It did remind me of something that made me smile this morning when I read it. Back in the 90s, RoboCop was shooting here in Greater Toronto (Mississauga City Hall’s Council Chambre was OCP headquarters). I was driving to work downtown on the Gardiner Expressway one Saturday morning and was astonished to see a big I-75 shield on the Dufferin Street overpassā€”Interstate highway signs being something of a rarity in Canada. I always tried to keep an eye out for that shot on the show and my little red Civic, but I never spotted it. Still, from The Fugitive to RoboCop; the sublime to the ridiculous indeed. :)

    • It had to be shot entirely in SoCal. This scene in particular — that ain’t US 31, no sir, no how, as that is not an genuine US 31 sign. It’s clearly one they made and posted for this shot.

      • Andy Umbo says:

        Route 66, on the other hand, was entirely shot on location! From wiki:

        “Route 66 shot each episode on location around the country. Writer-producer Stirling Silliphant traveled with location manager Sam Manners to a wide range of locales, and wrote scripts to match the settings. The actors and film crew would arrive some time later. Locations included a logging camp, shrimp boats, an offshore oil rig, Riverside Raceway and Glen Canyon Dam, the latter while still under construction.[citation needed]

        The show had little connection with the U.S. Highway providing its name. Most of the locations were far from “The Mother Road”, which passed through only eight states while the series was filmed in 25 American states plus (one episode) Toronto, Ontario, Canada.

        Route 66 is one of few television series to be filmed entirely on the road. People, their accents, livelihoods, ethnic backgrounds, and attitudes varied widely from one location to the next.

        • I’ve watched a handful of shows in that series, and it’s apparent that they shot on location. It’s too bad that the show’s storylines just weren’t that interesting to me!

  2. Andy Umbo says:

    This brings to mind the “hill-billy” highways of the 40’s, 50’s and 60’s. I’ve read more than a few articles that talk about highway routes that people from Kentucky and Tennessee took to work in Chicago and Detroit. Not all people actually relocated to those cities, many electing to keep their families home in the “holler”, and they would leave those northern manufacturing towns on Friday night and drive all the way back home, and then head back Sunday afternoon! Many did this for years. Most of these roads were colloquially referred to as “highways back to Dixie”, some actually taking on the name when they hit the south. Worth trying to find the stories on-line, a very interesting read!

  3. George Bulthuis says:

    As a kid taking trips with my parents many decades ago, US 31 was the only way to get from West Michigan to Mammoth Caves/Pigeon Forge/the Everglades. Once older and driving on my own, US 31 was the great “marketplace” for a used car, boat, trailer, camper, lawn tractor, you name it, it was all out there for sale. Now 6+ years into retirement, it’s nice to nostalgically think about the small towns you used to drive through – Lakeville, La Paz and others – with their churches and grocery stores, gas stations and cemeteries as you glide along the newer four lane road to Indy. But – every now and then, you just have to veer off the 4 lane and drive through Kokomo just to see if you’ve become old enough and wise enough (and calm enough) to handle a traffic light every quarter mile (or less).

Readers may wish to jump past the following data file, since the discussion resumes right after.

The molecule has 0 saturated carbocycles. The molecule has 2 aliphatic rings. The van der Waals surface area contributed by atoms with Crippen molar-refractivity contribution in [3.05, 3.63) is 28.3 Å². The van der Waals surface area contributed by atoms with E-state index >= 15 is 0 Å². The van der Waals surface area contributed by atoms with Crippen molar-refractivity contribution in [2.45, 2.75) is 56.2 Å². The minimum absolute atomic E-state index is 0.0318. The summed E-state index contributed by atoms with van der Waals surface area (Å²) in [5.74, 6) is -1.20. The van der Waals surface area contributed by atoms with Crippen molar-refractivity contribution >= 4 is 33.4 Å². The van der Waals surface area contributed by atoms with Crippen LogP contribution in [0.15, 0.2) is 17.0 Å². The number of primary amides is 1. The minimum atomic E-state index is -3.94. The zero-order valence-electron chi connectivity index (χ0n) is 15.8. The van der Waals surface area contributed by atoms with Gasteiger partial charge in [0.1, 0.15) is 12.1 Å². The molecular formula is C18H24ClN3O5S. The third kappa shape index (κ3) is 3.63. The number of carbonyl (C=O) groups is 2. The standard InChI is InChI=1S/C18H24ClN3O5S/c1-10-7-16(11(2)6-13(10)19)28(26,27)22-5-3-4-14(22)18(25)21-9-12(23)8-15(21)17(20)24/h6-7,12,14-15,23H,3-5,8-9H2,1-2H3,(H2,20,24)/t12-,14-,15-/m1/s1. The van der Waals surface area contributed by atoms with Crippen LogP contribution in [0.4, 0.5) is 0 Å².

• I didn’t make my first trip south on 31 from South Bend until about 1983, by which time it was already the road I’m documenting in this trip. I need to do this trip again, because so much has changed in Indiana. They’ve really transformed the road.

  4. Nancy Stewart says:

    Of course I’m old enough to remember trips on old two lane 31 from Rochester to South Bend, thru Argus, Plymouth, Lapaz and Lakeville. And of all those stoplights in Kokomo. Made a trip down to Carmel for one of the grandkid’s band competitions a couple years ago and encountered all those crazy roundabouts …. going from one right into another and then another. Thought I was going to need a Meclizine for dizziness !! My parents never cared for the new highways … they preferred meandering down the quieter country roads when time allowed for it, and so do I.

    • I guess I was alive before the four-lane road was built, but all of my memories involve the four-lane road.

      I love the roundabouts! I worked in Carmel before they were installed. The traffic back-ups at the 4-way stops were crazy long. Then the roundabouts went in and traffic flowed so much more smoothly. No more long lines at the stop signs.

      • Andy Umbo says:

        Carmel was recently featured on “Freakonomics” on NPR as “Home of the Traffic Circles”, with interviews with all the city people responsible for the decision. My only complaint about American traffic circles is that they’re about half the size of the ones I’m used to driving through in Europe! In order to enter and exit correctly, you need much more space to move to the interior and than back out, based on how far you’re trying to go around. American cities, including Carmel, try to jam them into an area not much bigger than a regular cross street. No doubt about improving traffic flow, tho, even the undersized ones! Cheap too, if I remember the program correctly, a “light controlled” intersection can cost over a million bucks!

  5. George Greene says:

    I grew up in Tipton and can tell you that 31 was dual laned between Indy and Kokomo in the early 60s. The road was not rerouted until it got to Westfield.

    • North of Kokomo there are a few places where the original two-lane road still exists as a frontage road. I don’t think that’s true about the road south of Kokomo though. Looks like they built the four lane right over the old two lane.